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It appears a vulnerability in, a video content provider, ended up leveraged by attackers this month to launch large-scale distributed denial of service (DDoS) attacks, researchers said.

Sohu, which translates as “search fox,” is China’s eighth largest web site. It provides online media, gaming, search, community and mobile services. While Sohu is not popular among users in the West, it’s currently number 27 of the most visited website in the world.

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The attackers found a cross-site scripting (XSS) vulnerability in Sohu.TV, the company’s video streaming service, said researchers at Incapsula. Sohu officials patched the hole after Incapsula notified them.

“Once we uncovered the source of the browser-based DDoS attack and replicated persistent XSS vulnerability that allowed it to occur we immediately went on to share our findings with Sohu security team,” Incapsula researchers said.

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“With this information in hand Sohu team could quickly evaluate the problem and respond with a rapid patch which fixed the security hole, rendering this browser-based botnet completely useless,” the researchers said.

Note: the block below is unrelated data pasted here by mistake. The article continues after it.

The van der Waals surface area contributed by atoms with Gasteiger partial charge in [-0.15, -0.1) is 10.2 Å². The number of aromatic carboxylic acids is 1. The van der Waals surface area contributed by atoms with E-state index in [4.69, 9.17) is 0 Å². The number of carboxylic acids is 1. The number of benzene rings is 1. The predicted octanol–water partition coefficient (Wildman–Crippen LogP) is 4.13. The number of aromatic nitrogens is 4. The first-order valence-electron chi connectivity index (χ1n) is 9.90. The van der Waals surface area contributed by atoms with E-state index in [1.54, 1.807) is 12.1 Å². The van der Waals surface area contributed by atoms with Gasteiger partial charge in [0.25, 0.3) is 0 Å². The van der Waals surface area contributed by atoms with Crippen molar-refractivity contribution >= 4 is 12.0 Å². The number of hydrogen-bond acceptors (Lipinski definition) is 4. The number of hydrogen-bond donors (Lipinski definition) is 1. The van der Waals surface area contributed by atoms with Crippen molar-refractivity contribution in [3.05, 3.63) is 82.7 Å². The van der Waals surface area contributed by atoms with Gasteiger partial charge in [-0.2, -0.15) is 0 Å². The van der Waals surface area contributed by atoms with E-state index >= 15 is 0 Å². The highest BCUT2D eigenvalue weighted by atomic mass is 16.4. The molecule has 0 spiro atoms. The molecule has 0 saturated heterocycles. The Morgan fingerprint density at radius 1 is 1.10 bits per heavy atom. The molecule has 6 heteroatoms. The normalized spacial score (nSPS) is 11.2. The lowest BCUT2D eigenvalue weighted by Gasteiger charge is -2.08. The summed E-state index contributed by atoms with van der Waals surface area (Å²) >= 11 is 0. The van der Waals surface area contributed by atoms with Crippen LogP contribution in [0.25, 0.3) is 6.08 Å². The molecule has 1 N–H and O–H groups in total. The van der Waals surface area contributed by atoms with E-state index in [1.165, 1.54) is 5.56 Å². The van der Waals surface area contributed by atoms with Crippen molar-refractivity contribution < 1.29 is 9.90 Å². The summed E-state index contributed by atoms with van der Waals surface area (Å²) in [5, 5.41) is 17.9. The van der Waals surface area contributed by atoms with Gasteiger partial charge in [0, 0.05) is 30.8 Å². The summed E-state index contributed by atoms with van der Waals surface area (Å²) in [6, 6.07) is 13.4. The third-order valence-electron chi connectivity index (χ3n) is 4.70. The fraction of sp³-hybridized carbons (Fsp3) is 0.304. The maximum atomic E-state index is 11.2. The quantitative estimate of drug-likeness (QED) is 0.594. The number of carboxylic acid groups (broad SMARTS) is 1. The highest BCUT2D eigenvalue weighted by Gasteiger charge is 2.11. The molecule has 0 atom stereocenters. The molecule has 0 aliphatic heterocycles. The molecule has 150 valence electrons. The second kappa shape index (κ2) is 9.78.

Incapsula discovered the attack technique after one of their customers suffered a DDoS attack involving 20 million GET requests coming from more than 22,000 web browsers.

The attackers didn’t compromise the computers of 22,000 users. Instead, they leveraged the persistent XSS flaw to inject JavaScript code into the tag associated with the images on Sohu profiles.

The profiles in question were able to post comments on popular videos. Each time one of these videos loaded, the malicious code embedded inside the profile image executed, launching a DDoS attack against the designated target.

The GET requests went out at a rate of one per second. With some videos up to 30 minutes long, and a large number of users were viewing the same video at any given time, it was enough to disrupt a website that didn’t use any DDoS protection.

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